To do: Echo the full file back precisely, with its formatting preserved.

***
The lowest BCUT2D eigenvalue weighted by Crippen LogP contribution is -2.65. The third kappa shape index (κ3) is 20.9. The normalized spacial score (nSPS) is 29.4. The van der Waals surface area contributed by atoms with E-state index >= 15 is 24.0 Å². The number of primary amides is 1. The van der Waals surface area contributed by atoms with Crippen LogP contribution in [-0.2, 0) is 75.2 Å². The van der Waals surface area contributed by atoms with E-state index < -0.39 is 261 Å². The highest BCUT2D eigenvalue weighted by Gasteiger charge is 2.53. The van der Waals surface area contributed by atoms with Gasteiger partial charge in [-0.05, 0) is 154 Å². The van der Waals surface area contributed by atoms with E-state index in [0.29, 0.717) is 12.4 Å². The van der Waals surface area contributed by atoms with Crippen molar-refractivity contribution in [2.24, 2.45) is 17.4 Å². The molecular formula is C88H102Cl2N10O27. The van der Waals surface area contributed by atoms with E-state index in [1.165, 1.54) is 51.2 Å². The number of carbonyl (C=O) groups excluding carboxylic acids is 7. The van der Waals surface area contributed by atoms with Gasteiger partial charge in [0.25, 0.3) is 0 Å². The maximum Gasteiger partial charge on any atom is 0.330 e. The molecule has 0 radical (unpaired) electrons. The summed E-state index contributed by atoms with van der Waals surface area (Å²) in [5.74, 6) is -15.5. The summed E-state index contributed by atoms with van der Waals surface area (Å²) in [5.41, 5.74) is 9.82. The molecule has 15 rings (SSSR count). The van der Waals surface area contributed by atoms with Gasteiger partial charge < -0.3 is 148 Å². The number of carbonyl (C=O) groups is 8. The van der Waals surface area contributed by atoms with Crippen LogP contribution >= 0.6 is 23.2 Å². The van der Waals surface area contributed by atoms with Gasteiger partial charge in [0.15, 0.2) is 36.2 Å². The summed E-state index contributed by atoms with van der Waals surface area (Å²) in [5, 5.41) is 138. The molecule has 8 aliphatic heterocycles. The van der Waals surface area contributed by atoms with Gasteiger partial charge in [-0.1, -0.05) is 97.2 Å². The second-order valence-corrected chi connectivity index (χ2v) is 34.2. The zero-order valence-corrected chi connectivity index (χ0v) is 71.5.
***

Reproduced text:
The lowest BCUT2D eigenvalue weighted by Crippen LogP contribution is -2.65. The third kappa shape index (κ3) is 20.9. The normalized spacial score (nSPS) is 29.4. The van der Waals surface area contributed by atoms with E-state index >= 15 is 24.0 Å². The number of primary amides is 1. The van der Waals surface area contributed by atoms with Crippen LogP contribution in [-0.2, 0) is 75.2 Å². The van der Waals surface area contributed by atoms with E-state index < -0.39 is 261 Å². The highest BCUT2D eigenvalue weighted by Gasteiger charge is 2.53. The van der Waals surface area contributed by atoms with Gasteiger partial charge in [-0.05, 0) is 154 Å². The van der Waals surface area contributed by atoms with E-state index in [0.29, 0.717) is 12.4 Å². The van der Waals surface area contributed by atoms with Crippen molar-refractivity contribution in [2.24, 2.45) is 17.4 Å². The molecular formula is C88H102Cl2N10O27. The van der Waals surface area contributed by atoms with E-state index in [1.165, 1.54) is 51.2 Å². The number of carbonyl (C=O) groups excluding carboxylic acids is 7. The van der Waals surface area contributed by atoms with Gasteiger partial charge in [0.25, 0.3) is 0 Å². The maximum Gasteiger partial charge on any atom is 0.330 e. The molecule has 0 radical (unpaired) electrons. The summed E-state index contributed by atoms with van der Waals surface area (Å²) in [5.74, 6) is -15.5. The summed E-state index contributed by atoms with van der Waals surface area (Å²) in [5.41, 5.74) is 9.82. The molecule has 15 rings (SSSR count). The van der Waals surface area contributed by atoms with Gasteiger partial charge < -0.3 is 148 Å². The number of carbonyl (C=O) groups is 8. The van der Waals surface area contributed by atoms with Crippen LogP contribution >= 0.6 is 23.2 Å². The van der Waals surface area contributed by atoms with Gasteiger partial charge in [0.15, 0.2) is 36.2 Å². The summed E-state index contributed by atoms with van der Waals surface area (Å²) in [5, 5.41) is 138. The molecule has 8 aliphatic heterocycles. The van der Waals surface area contributed by atoms with Gasteiger partial charge in [-0.1, -0.05) is 97.2 Å². The second-order valence-corrected chi connectivity index (χ2v) is 34.2. The zero-order valence-corrected chi connectivity index (χ0v) is 71.5.